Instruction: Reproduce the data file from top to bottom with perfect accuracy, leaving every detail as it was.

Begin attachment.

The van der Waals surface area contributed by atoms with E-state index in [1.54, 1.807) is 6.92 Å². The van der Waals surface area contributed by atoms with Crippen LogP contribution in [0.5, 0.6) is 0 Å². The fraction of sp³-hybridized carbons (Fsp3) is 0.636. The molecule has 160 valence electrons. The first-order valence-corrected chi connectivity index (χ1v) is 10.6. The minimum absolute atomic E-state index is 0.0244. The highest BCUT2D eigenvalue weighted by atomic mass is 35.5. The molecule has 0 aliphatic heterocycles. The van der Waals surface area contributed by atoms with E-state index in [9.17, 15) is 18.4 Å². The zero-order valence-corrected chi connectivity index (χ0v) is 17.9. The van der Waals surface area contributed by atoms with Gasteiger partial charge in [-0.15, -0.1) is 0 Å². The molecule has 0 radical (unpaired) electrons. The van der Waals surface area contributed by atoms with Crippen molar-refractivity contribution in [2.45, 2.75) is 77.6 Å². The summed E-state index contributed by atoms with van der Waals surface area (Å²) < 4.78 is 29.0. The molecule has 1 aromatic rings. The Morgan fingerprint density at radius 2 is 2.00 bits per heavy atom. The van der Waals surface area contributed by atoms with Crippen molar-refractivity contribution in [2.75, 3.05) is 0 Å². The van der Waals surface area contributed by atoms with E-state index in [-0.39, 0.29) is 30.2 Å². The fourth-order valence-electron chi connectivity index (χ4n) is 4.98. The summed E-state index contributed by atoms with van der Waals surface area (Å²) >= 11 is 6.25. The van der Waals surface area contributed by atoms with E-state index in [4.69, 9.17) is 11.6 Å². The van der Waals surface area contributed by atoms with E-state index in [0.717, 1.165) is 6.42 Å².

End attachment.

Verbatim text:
The van der Waals surface area contributed by atoms with E-state index in [1.54, 1.807) is 6.92 Å². The van der Waals surface area contributed by atoms with Crippen LogP contribution in [0.5, 0.6) is 0 Å². The fraction of sp³-hybridized carbons (Fsp3) is 0.636. The molecule has 160 valence electrons. The first-order valence-corrected chi connectivity index (χ1v) is 10.6. The minimum absolute atomic E-state index is 0.0244. The highest BCUT2D eigenvalue weighted by atomic mass is 35.5. The molecule has 0 aliphatic heterocycles. The van der Waals surface area contributed by atoms with E-state index in [9.17, 15) is 18.4 Å². The zero-order valence-corrected chi connectivity index (χ0v) is 17.9. The van der Waals surface area contributed by atoms with Gasteiger partial charge in [-0.15, -0.1) is 0 Å². The molecule has 0 radical (unpaired) electrons. The van der Waals surface area contributed by atoms with Crippen molar-refractivity contribution in [2.45, 2.75) is 77.6 Å². The summed E-state index contributed by atoms with van der Waals surface area (Å²) < 4.78 is 29.0. The molecule has 1 aromatic rings. The Morgan fingerprint density at radius 2 is 2.00 bits per heavy atom. The van der Waals surface area contributed by atoms with Crippen molar-refractivity contribution in [2.75, 3.05) is 0 Å². The van der Waals surface area contributed by atoms with E-state index in [-0.39, 0.29) is 30.2 Å². The fourth-order valence-electron chi connectivity index (χ4n) is 4.98. The summed E-state index contributed by atoms with van der Waals surface area (Å²) >= 11 is 6.25. The van der Waals surface area contributed by atoms with E-state index in [4.69, 9.17) is 11.6 Å². The van der Waals surface area contributed by atoms with E-state index in [0.717, 1.165) is 6.42 Å².